As riders, we know how important balance is when it comes to riding. In fact, most of us found out how important balance was during a moment when we didn’t have quite as much as we needed. There are a few factors that can affect our balance that I wanted to mention, along with a few ways to help improve our balance. A major benefit of improving our balance on the ground is that it will also help us to improve our balance in the saddle.
The best place to start is by checking your physical balance. Many things we do regularly can affect our body, and ultimately our balance, for example sitting for long periods of time is one. Another example is that most people have a dominant side, such as I am right-handed, and most often out of habit, I will start doing just about everything with my right hand. I will also commonly start walking, or go upstairs with my right foot first. By predominantly using the right side of my body it has made the muscle groups on my right side stronger than the muscle groups on my left side, ultimately putting my body slightly off balance.
How it showed up in my riding was that it caused me to be a little lop-sided in the saddle, slightly heavier on one rein, as well as caused me to struggle with transitions, straight lines, and circles. Which is basically every area of riding.
Though it takes time to correct, balancing out your muscle groups is relatively easy. First, you need to determine a starting point that is best for you, then from there you can consciously start thinking about using your less dominant side more in everyday tasks to help you build up strength on that side. Along with that, you can also do exercises that focus on working the weaker side, while only doing maintenance-level exercises on the dominant side. This will help to balance your muscle groups on both sides.
However, let me caution you to start really slow! Part of the reason we may see this imbalance in our riding is that our dominant side is overcompensating for the weaker muscles on the other side in an effort to not lose our balance. If you try to build muscle too fast on the weaker side, it could make matters worse in the long run. That is why I highly recommend checking with your healthcare provider, or a fitness professional before you get started.
How the mind affects the body is truly fascinating! Overthinking, whether it be about our position, or if we are dealing with any type of fear in our riding, can really affect our balance. When we are first learning how to ride the amount of information can quickly become overwhelming. Remembering where our hands need to be, keeping our legs aligned, keeping our heels down, and knowing where to look can be a lot to focus on at once. Typically when one of those derails, so does the rest of our riding form in that moment because we are suddenly trying to think of everything we have to remember all at once. This is why it is best to find a really good trainer who will teach you everything step by step.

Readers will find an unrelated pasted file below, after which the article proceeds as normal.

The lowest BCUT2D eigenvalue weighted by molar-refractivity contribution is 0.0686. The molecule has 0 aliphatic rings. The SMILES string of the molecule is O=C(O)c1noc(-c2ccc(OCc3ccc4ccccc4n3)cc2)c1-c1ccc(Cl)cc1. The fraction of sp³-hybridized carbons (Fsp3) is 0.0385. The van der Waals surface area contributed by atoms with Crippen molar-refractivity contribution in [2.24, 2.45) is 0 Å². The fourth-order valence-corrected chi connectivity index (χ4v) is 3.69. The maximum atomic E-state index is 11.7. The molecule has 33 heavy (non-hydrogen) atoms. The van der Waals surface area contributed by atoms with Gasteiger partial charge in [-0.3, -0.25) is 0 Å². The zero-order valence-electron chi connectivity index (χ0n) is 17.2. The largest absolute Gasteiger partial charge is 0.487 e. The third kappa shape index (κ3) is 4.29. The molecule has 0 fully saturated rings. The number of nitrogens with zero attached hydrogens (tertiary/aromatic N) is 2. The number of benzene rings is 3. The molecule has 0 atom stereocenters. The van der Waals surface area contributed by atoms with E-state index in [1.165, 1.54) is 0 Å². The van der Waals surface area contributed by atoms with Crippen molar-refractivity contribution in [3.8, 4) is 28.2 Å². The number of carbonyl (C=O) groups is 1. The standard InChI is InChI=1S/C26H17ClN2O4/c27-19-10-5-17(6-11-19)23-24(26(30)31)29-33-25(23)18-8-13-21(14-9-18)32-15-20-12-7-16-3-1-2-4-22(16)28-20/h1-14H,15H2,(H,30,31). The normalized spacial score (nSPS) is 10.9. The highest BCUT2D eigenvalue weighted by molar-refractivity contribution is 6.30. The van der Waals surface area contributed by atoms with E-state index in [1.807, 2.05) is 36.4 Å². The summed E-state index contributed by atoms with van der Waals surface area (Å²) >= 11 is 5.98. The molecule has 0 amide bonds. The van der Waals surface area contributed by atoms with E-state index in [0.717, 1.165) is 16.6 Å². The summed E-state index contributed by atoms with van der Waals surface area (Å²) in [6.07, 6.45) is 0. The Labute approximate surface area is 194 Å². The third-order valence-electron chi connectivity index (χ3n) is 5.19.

Focus Exercise To Help With Balance
One exercise that I have found really helpful in the area of training focus, and balance, as well as showing the correlation between the two is walking while holding cups of water. Plus you can do this exercise without your horse, so you don’t have to think about all the other aspects of riding while you get the hang of it. All you need is 2 cups of water filled about a half inch from the top, and level ground to be able to walk straight ahead for however long you feel like practicing.
The point of this exercise is that if you stare at the cups of water while you are walking forward the water is going to slosh around and spill out of the cup. However, if you focus on where you are going, instead of staring at the cups, you won’t spill as much water, if any. It is similar to when we are riding, if we are looking down to check where our hands are, or where the horse’s feet are, we tend to lose our balance a lot.
You’ve probably heard the saying, “Where the head goes the body will follow.” If you are looking down your body naturally wants to follow in that direction. However, when you focus on where you are going, your body will naturally follow in that direction. When your focus is looking forward your stride becomes smoother, your hands become steady, and your body automatically relaxes. As opposed to when your focus was on the cups, for example, it made your stride shorter, and your body overall less relaxed.
This exercise does take some getting used to at first, because your mind is still thinking about the cups of water, but after a few practice rounds, you will notice how much your focus improves.
Leave us a comment, and tell us what has helped you improve your balance in riding!
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